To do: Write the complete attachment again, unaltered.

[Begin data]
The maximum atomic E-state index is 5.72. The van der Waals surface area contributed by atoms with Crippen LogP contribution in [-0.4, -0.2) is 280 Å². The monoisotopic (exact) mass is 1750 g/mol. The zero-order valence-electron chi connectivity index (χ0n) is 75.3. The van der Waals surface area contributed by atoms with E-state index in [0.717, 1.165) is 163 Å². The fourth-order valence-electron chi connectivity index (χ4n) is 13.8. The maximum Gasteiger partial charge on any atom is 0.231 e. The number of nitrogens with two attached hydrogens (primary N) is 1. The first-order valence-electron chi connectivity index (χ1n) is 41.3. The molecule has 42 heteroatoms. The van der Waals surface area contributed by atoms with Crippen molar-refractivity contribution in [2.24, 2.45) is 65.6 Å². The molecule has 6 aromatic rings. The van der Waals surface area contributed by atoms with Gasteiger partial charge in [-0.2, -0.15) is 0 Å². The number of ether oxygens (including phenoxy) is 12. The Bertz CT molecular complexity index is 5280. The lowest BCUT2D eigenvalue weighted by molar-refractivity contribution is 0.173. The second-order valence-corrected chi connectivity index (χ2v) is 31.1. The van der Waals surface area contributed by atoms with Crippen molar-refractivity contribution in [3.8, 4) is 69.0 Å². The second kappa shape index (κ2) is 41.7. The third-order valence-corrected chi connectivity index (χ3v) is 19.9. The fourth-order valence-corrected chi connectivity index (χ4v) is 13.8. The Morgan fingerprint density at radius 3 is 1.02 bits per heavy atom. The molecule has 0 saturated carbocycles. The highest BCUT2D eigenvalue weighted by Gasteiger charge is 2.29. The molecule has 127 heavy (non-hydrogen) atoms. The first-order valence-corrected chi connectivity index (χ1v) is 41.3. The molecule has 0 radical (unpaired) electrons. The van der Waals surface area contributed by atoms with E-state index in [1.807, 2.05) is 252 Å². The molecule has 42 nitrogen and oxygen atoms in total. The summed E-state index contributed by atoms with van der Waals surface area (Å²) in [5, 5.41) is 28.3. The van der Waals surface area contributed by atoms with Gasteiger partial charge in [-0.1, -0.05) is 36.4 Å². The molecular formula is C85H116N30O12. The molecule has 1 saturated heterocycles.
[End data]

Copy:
The maximum atomic E-state index is 5.72. The van der Waals surface area contributed by atoms with Crippen LogP contribution in [-0.4, -0.2) is 280 Å². The monoisotopic (exact) mass is 1750 g/mol. The zero-order valence-electron chi connectivity index (χ0n) is 75.3. The van der Waals surface area contributed by atoms with E-state index in [0.717, 1.165) is 163 Å². The fourth-order valence-electron chi connectivity index (χ4n) is 13.8. The maximum Gasteiger partial charge on any atom is 0.231 e. The number of nitrogens with two attached hydrogens (primary N) is 1. The first-order valence-electron chi connectivity index (χ1n) is 41.3. The molecule has 42 heteroatoms. The van der Waals surface area contributed by atoms with Crippen molar-refractivity contribution in [2.24, 2.45) is 65.6 Å². The molecule has 6 aromatic rings. The van der Waals surface area contributed by atoms with Gasteiger partial charge in [-0.2, -0.15) is 0 Å². The number of ether oxygens (including phenoxy) is 12. The Bertz CT molecular complexity index is 5280. The lowest BCUT2D eigenvalue weighted by molar-refractivity contribution is 0.173. The second-order valence-corrected chi connectivity index (χ2v) is 31.1. The van der Waals surface area contributed by atoms with Crippen molar-refractivity contribution in [3.8, 4) is 69.0 Å². The second kappa shape index (κ2) is 41.7. The third-order valence-corrected chi connectivity index (χ3v) is 19.9. The fourth-order valence-corrected chi connectivity index (χ4v) is 13.8. The Morgan fingerprint density at radius 3 is 1.02 bits per heavy atom. The molecule has 0 saturated carbocycles. The highest BCUT2D eigenvalue weighted by Gasteiger charge is 2.29. The molecule has 127 heavy (non-hydrogen) atoms. The first-order valence-corrected chi connectivity index (χ1v) is 41.3. The molecule has 0 radical (unpaired) electrons. The van der Waals surface area contributed by atoms with E-state index in [1.807, 2.05) is 252 Å². The molecule has 42 nitrogen and oxygen atoms in total. The summed E-state index contributed by atoms with van der Waals surface area (Å²) in [5, 5.41) is 28.3. The van der Waals surface area contributed by atoms with Gasteiger partial charge in [-0.1, -0.05) is 36.4 Å². The molecular formula is C85H116N30O12. The molecule has 1 saturated heterocycles.